A Mom’s Guide to Healthy Eating for Kids

General Health

A Mom’s Guide to Healthy Eating for Kids

It takes about 12-17 times to introduce a food to a child before they’re even interested in trying it.


According to Mayo Clinic, it takes 12-17 times to introduce a food to a child before they’re even interested in trying it. It can get very frustrating for parents who are raising children who are either too picky or those who prefer to eat junk food. Learn more about the different mealtime tactics which may help you introduce healthy eating habits to your child.

Plan your menu

Advanced meal planning can save you time and money since you won’t be wasting any resources in cooking your child’s meals. Come up with your very own menu which caters to your child’s nutritional needs and personal preferences. The usual dilemma with looking up recipes online is the unavailability or the high prices of some ingredients so it’s better to experiment with ingredients that are both accessible and affordable.

Choosing the right kind of ingredients

Remember your Go, Grow, and Glow food when you were young? Now is the best time to apply it to your child’s diet.

Go – Fuel your child’s energy for the day by adding grains like wheat bread, fortified cereals, and whole grain snacks. Choose healthier options for your child’s carb intake like brown rice, whole wheat pasta, and wheat pancakes.

Grow – Your child needs protein to support their growing bodies and to support healthy bones, muscles, and teeth. Serve up your child’s favorite chicken tenders and some hard boiled eggs to supply their protein needs for that day. Keep things interesting by offing a variety of protein sources like lean meats and steamed/grilled fish. Encourage healthy snacking by serving nuts that are rich in proteins.

Glow – The common mistake of most parents is that they do not incorporate vegetables early on in their child’s every day meals. So when it’s time to feed them the same serving of vegetables that you’re having for dinner, he/she may refuse to eat any. Add some color to your child’s meals with fruits and vegetables like tomatoes, avocados, apples, oranges, and carrots so he/she can get used to the idea of incorporating greens into his/her diet.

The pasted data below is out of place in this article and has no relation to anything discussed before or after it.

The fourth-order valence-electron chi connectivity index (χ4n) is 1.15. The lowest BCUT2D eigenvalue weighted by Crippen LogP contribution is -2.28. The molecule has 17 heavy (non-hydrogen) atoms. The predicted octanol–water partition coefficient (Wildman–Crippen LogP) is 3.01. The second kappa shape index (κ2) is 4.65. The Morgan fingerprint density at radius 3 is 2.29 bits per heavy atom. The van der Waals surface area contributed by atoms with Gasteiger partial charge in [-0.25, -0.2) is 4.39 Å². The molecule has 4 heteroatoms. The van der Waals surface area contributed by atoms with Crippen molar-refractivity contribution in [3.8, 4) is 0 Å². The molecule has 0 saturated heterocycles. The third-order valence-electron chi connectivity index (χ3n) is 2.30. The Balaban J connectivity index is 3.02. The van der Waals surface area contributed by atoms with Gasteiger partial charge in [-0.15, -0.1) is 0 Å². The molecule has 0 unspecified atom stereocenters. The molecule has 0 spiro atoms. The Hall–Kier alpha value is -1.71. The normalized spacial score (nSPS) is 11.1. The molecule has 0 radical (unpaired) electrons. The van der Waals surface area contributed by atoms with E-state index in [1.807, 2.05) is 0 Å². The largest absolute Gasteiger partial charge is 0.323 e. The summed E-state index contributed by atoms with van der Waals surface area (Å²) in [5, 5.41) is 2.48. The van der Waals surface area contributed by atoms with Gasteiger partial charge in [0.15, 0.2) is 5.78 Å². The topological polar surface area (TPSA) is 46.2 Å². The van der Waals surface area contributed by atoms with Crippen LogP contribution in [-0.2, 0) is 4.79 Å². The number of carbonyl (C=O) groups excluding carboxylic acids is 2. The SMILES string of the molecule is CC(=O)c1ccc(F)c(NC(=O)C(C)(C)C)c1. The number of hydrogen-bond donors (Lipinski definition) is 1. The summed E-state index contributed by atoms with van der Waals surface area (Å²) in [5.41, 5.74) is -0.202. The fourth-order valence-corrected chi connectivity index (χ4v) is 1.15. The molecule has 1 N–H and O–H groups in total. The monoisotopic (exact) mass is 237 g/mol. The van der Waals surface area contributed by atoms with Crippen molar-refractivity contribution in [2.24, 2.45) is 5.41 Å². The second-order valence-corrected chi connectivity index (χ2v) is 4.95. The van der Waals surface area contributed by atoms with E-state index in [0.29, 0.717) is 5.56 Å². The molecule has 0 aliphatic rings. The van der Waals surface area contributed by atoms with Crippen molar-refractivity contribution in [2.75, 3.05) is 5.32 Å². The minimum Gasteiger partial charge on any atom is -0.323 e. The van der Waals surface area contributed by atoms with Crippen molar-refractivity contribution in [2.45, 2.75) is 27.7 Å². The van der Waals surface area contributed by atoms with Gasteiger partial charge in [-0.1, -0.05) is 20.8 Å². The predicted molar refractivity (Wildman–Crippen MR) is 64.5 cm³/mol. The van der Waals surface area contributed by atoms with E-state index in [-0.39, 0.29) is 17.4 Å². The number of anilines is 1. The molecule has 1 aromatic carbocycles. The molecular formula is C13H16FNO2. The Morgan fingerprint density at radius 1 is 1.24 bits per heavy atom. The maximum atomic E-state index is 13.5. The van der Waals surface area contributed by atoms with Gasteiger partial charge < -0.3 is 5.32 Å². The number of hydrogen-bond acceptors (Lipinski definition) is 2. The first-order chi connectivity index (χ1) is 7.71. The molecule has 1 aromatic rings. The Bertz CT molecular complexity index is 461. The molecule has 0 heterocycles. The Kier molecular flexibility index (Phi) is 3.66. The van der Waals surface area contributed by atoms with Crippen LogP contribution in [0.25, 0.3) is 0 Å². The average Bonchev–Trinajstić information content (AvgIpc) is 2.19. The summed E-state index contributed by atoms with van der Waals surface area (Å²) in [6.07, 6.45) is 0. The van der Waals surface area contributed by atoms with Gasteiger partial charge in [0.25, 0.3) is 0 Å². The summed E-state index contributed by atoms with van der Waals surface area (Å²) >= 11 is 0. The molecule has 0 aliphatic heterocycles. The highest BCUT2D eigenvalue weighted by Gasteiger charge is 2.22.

Get creative

Prepping your kid’s meals takes a lot of effort in itself but applying some creativity to make it visually appealing to your child can go a long way. Explore making Japanese-style bento boxes which can even serve as quality bonding time with your little one. If you don’t have time to make bento boxes, then opt for tupperwares and lunch kits which have dividers and bright colors so that it’s both functional and fun for your child to open and possibly share with friends at school.

Give your child some freedom to choose

Bringing your child to the grocery may be challenging since there are a lot of options and temptations along the way. But this can also be a good opportunity to let him/her choose what kinds of food he/she likes. Storing ready to eat snacks in the fridge like chopped fruits and veggie sticks also promotes independence in your child since this area is easily available for him/her to access during the day.

Be a smart consumer, read labels

Lay off sugary treats and snacks which contains nothing but empty calories. Make it a habit to check out the nutritional facts on the packaging and try to teach the importance of the essential vitamins and minerals to your child. If your child is currently taking vitamins, read the product information leaflets so you know if he/she is getting the right nutrients.  

Set a good example

Last but definitely not the least, the best way to introduce healthy eating to your child is by practicing it on a daily basis. If your child is still at an age where he/she eats a different dish from yours, make it a point to eat healthy meals so transitioning to adult food won’t be too hard for your child. Assign places where eating is allowed like the kitchen and dining room. Discourage eating/snacking in front of the television and in their study areas.  

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